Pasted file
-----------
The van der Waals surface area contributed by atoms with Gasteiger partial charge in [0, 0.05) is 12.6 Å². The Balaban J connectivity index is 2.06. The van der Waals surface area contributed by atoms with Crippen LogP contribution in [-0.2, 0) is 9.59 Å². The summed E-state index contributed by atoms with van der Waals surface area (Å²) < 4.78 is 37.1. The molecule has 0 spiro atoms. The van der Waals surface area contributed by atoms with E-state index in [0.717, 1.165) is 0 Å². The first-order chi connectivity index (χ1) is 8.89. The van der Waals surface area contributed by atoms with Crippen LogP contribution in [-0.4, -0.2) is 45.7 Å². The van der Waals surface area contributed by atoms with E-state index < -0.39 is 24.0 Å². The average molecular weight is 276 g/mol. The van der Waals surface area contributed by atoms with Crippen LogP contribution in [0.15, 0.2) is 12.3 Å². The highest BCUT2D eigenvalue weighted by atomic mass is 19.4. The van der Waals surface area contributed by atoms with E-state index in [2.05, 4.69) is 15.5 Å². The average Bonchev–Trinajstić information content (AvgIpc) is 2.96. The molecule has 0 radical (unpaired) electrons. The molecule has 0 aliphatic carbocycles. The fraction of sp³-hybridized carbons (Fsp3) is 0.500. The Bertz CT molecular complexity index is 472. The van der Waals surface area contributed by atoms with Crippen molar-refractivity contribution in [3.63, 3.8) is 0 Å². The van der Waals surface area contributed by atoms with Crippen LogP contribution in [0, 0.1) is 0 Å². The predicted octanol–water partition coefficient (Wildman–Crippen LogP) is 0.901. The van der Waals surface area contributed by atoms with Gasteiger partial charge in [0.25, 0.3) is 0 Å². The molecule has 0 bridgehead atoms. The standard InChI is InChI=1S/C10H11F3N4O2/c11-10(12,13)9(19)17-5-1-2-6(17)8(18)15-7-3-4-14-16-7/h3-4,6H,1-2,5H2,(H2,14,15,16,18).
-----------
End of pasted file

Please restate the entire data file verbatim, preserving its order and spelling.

The van der Waals surface area contributed by atoms with Gasteiger partial charge in [0, 0.05) is 12.6 Å². The Balaban J connectivity index is 2.06. The van der Waals surface area contributed by atoms with Crippen LogP contribution in [-0.2, 0) is 9.59 Å². The summed E-state index contributed by atoms with van der Waals surface area (Å²) < 4.78 is 37.1. The molecule has 0 spiro atoms. The van der Waals surface area contributed by atoms with E-state index in [0.717, 1.165) is 0 Å². The first-order chi connectivity index (χ1) is 8.89. The van der Waals surface area contributed by atoms with Crippen LogP contribution in [-0.4, -0.2) is 45.7 Å². The van der Waals surface area contributed by atoms with E-state index < -0.39 is 24.0 Å². The average molecular weight is 276 g/mol. The van der Waals surface area contributed by atoms with Crippen LogP contribution in [0.15, 0.2) is 12.3 Å². The highest BCUT2D eigenvalue weighted by atomic mass is 19.4. The van der Waals surface area contributed by atoms with E-state index in [2.05, 4.69) is 15.5 Å². The average Bonchev–Trinajstić information content (AvgIpc) is 2.96. The molecule has 0 radical (unpaired) electrons. The molecule has 0 aliphatic carbocycles. The fraction of sp³-hybridized carbons (Fsp3) is 0.500. The Bertz CT molecular complexity index is 472. The van der Waals surface area contributed by atoms with Crippen molar-refractivity contribution in [3.63, 3.8) is 0 Å². The van der Waals surface area contributed by atoms with Crippen LogP contribution in [0, 0.1) is 0 Å². The predicted octanol–water partition coefficient (Wildman–Crippen LogP) is 0.901. The van der Waals surface area contributed by atoms with Gasteiger partial charge in [0.25, 0.3) is 0 Å². The molecule has 0 bridgehead atoms. The standard InChI is InChI=1S/C10H11F3N4O2/c11-10(12,13)9(19)17-5-1-2-6(17)8(18)15-7-3-4-14-16-7/h3-4,6H,1-2,5H2,(H2,14,15,16,18).